Harvard Business Review
The Idea in Brief
Seventy-five percent of growth initiatives fail. So how do the few firms that generate sustained, profitable growth succeed? They expand their strong, core businesses—in predictable, repeatable ways—into related markets where they can excel.
For example, they may continue to focus on their core products, but sell them in new geographic regions, through new distribution channels, or to new customer segments. Such companies develop-and rigorously apply—a strict repeatability formula to these adjacency moves. This formula enables them to change just one variable at a time and execute moves faster.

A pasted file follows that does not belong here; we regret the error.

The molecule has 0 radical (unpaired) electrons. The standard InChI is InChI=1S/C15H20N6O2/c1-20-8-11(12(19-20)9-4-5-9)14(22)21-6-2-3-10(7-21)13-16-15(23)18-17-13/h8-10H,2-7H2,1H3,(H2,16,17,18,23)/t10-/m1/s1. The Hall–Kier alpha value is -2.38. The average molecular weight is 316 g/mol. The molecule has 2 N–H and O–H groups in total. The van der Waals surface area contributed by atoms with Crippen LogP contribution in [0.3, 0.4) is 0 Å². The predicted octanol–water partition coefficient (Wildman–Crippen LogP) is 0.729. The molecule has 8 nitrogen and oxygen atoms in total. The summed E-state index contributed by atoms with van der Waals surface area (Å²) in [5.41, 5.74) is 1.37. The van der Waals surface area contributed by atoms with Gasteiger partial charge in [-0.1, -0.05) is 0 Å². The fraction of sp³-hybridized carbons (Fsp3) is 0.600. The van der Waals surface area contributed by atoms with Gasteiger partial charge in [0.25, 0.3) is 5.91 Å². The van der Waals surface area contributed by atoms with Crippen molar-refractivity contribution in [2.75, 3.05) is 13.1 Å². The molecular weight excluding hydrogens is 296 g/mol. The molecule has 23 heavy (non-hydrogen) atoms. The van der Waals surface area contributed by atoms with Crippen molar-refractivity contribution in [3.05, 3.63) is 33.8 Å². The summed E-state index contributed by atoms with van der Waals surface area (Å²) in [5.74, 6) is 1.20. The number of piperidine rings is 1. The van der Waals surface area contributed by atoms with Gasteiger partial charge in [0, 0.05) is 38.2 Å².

The payoff? Companies that execute adjacency moves using a repeatable formula grow revenues three times faster than average firms in their industry. Take Nike. By systematically expanding product sales into a series of sports, Nike raced past rival Reebok—growing its profits from $164 million to $1.1 billion, while Reebok's shrank from $309 million to $247 million in the same timeframe.